Kelly goes AWOL from the cage in a daring bid to reunite with the love of her life

For several months Kelly has been having a love affair with the dining room table; more specifically, a love affair that involves trying to chew it to bits.  In a bid to protect the table from Kelly AND Kelly from the table I have draped the edges in paper towel, then bought a tablecloth, and THEN had to put paper cage liners underneath the tablecloth.

At any rate, aside from a few episodes of intensely trying to get back to the table’s edge I thought Kelly was pretty much over the relationship, until the day I accidentally left one of their food bowl access doors open….

Every morning when I wake up one of my first tasks is to refresh the parakeets’ food and water; sometimes I swap the bowls around in the 3 available holders, just to keep life interesting.  That morning was such a time; I removed the top food bowl, dumped it and refilled, and then put it back in a lower slot.  Unwittingly, I also left the top door unlatched and merely pushed close to the cage.

Fast forward to the early afternoon, I frequently check in on the birds during the day using my security camera (MiSafes 1280x720p HD C303-1 Mini Wireless Surveillance Camera with Microphone Speaker with 2 Way Talk Remote Monitoring Motion Alert for iOS & Andriod App, Black).  If I’m feeling stressed out I find it calming to listen to them singing along with music or even yelling at each other; sometimes I just take a peek very quickly to make sure they are both doing okay.  I’m only about 20 minutes away from home during the day, so if I saw that one of them was stuck on a toy or otherwise distressed I could get to them pretty quickly.

So, I opened my camera app, and noticed Toby right away, which is almost always the case since blue is much easier to spot than off-white. But, I couldn’t find Kelly for the life of me. I zoomed in as much as possible on the feed and searched every corner of the cage and she was invisible.  After a few minutes I decided she must be behind a toy taking a nap. I closed the camera app and promptly forgot about it until I got home.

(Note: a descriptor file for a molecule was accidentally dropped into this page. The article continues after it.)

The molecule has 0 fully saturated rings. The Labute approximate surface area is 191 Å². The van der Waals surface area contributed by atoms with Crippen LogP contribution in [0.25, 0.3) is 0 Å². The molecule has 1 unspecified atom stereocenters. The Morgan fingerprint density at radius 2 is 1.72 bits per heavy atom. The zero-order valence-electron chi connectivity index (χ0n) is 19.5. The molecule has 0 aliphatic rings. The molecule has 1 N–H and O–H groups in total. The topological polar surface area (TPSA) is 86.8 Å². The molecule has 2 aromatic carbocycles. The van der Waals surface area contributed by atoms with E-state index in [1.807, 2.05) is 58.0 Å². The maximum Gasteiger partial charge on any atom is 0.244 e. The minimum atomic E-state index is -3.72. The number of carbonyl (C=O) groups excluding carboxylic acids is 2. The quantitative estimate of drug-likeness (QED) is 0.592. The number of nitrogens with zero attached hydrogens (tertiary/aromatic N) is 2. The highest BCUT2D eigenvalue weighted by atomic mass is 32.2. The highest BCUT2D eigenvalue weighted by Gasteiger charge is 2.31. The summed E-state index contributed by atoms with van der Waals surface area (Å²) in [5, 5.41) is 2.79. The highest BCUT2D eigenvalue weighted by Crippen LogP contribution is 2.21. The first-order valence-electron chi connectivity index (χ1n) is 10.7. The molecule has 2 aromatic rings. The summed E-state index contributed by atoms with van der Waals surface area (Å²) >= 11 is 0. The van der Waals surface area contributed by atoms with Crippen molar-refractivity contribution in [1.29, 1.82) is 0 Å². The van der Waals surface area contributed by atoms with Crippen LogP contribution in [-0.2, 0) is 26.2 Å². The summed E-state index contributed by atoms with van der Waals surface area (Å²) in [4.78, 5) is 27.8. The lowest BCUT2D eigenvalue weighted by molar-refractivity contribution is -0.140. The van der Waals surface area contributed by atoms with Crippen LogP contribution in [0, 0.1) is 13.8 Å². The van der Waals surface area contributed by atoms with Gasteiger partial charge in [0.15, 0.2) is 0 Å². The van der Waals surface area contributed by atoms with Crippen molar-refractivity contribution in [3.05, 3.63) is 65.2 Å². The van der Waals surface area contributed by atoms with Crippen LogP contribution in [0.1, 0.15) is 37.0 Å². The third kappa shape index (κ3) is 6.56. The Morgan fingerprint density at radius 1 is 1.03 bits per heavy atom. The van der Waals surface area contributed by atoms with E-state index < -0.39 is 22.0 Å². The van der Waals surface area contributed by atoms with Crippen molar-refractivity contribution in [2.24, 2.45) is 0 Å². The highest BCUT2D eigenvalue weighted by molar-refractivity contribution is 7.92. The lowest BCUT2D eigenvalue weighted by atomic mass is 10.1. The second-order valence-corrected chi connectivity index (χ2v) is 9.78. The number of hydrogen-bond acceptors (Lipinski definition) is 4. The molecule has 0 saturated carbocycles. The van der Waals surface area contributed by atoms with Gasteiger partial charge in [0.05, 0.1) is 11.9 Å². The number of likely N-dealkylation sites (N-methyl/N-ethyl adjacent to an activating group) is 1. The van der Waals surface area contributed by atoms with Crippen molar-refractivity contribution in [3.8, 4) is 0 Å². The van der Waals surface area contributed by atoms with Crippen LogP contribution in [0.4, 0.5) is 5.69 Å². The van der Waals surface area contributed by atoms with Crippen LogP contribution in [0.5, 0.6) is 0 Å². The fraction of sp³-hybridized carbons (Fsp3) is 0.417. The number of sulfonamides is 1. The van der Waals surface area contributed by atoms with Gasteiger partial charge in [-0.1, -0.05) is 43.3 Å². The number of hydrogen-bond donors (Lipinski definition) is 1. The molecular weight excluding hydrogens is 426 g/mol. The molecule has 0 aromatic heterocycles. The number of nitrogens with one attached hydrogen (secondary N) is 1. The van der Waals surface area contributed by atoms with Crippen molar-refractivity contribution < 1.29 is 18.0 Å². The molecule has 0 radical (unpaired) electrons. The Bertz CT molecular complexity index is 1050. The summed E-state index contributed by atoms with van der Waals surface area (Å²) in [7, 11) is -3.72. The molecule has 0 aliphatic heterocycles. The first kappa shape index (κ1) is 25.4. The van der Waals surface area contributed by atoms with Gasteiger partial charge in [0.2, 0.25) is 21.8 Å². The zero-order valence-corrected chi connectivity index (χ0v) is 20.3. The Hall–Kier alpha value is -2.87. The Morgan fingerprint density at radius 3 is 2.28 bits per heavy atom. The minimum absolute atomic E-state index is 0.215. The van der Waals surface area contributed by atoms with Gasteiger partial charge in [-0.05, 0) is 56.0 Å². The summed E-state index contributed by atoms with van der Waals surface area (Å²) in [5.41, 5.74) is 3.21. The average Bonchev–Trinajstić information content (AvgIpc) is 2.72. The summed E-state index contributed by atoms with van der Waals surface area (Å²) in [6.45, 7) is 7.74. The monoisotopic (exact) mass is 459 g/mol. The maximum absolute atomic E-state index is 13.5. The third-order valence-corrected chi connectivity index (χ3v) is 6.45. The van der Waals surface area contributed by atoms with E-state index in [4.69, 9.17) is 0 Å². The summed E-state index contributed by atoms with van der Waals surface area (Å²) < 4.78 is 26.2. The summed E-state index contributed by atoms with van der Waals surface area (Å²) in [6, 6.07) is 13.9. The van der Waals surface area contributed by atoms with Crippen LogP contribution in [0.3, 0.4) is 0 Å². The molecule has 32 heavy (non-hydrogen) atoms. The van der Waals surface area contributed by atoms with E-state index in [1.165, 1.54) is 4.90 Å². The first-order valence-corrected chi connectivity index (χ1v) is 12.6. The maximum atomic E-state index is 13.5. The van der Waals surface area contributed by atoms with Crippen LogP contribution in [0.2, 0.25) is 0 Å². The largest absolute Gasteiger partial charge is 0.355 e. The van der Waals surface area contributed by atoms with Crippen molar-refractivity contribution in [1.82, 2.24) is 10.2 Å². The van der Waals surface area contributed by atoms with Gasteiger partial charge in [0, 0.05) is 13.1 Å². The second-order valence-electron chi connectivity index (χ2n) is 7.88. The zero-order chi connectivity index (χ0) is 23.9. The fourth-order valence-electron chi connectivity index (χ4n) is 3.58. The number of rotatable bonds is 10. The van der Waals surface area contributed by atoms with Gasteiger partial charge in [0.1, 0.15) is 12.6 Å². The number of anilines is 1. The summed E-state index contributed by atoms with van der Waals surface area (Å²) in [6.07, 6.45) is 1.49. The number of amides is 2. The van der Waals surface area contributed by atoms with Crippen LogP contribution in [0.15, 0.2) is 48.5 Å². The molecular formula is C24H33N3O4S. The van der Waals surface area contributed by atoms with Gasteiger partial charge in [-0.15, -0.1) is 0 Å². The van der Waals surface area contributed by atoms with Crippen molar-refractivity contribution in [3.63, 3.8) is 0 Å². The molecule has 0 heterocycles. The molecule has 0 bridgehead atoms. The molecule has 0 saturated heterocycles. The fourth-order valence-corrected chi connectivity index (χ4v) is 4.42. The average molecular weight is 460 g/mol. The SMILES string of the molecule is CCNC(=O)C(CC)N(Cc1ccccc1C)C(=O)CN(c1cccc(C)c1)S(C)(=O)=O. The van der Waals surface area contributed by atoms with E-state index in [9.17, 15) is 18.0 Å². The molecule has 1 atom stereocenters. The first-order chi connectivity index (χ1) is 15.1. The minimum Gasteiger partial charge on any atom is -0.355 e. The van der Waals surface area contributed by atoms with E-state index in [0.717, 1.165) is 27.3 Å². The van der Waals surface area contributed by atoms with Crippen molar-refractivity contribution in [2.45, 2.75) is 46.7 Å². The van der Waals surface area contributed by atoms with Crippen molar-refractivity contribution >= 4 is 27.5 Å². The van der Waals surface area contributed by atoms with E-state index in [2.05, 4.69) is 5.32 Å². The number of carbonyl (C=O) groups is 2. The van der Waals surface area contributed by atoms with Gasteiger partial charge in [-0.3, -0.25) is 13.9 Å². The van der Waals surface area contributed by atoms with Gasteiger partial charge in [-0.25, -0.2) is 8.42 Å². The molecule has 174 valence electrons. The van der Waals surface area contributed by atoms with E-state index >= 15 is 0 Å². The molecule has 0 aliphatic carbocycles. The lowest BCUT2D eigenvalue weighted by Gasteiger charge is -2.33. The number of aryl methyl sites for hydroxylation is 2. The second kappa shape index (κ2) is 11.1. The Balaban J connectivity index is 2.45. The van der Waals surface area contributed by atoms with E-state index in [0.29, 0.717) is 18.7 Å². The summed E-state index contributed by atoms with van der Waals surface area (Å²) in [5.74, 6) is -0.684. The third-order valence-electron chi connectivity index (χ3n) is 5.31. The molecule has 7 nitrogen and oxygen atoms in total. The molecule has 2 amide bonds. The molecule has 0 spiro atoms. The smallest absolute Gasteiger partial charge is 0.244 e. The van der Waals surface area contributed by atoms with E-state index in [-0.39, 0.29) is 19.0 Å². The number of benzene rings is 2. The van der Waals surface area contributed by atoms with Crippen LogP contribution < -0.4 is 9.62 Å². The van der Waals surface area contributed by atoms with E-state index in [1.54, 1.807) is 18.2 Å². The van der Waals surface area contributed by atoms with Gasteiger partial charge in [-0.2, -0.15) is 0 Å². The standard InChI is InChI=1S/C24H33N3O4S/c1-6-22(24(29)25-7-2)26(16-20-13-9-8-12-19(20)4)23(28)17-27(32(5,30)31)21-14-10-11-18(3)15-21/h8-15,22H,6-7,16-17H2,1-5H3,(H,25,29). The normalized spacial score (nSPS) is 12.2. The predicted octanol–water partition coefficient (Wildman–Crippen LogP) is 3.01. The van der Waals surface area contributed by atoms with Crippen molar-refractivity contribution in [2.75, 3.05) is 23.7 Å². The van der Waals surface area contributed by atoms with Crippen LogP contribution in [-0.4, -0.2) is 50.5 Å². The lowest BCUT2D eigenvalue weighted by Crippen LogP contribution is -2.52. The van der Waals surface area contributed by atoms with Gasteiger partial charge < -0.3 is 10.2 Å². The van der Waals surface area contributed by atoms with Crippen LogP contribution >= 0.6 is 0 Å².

As I approached the cage I realized the food door was ajar by quite a bit, and immediately realized what I had done. But I knew the door hadn’t been open by that much, I would certainly have noticed that and if I missed it my husband would have before he left for work.

The door ajar – and the guilty party in the background

I saw both budgies were in the cage and began praising them lavishly and at great length for being such good girls and staying in the cage when I wasn’t home.  I noticed that Kelly was being more standoffish than usual and Toby was acting a bit odd too, she came to the open food door to greet me but acted very cute and sheepish and didn’t come out of the cage. I thought maybe they were just freaked out that the door had been open all day; you never can tell what’s going to throw a parakeet into an emotional crisis!

Then I happened to glance down at the floor and saw this pile of table edge scraps


And I knew at once that Kelly had left the cage, spent some quality time with her true love, the table edge, and then put herself back home.  The tablecloth doesn’t have any damage at all, so I have to assume that she crawled up under it and hung on while chewing.

My guess is that she either went back to the cage when the robot vacuum came out at 2pm, because neither budgie likes him whatsoever.  Alternately, their avian lamp is on a timer to go off at 3pm, so she may have made a connection that I come home after that light goes off.  Or possibly she just tired out and got hungry for actual food.

Regardless, it’s another huge warning to me that these guys are smart and I need to be on my game!  I’m so relieved that they didn’t get up to anything dangerous, I’m pretty sure that Toby didn’t even leave the cage, but next time we probably wouldn’t be that lucky.


Encouraging your budgie to work for her food by foraging

I read an article recently called “Are we killing the natural instincts of the budgerigar” which put me on notice that no matter how many stimulating toys I provide, or flight time, or any material object, I have been ignoring a major component of my parakeet’s mental and physical health. That component is foraging for food.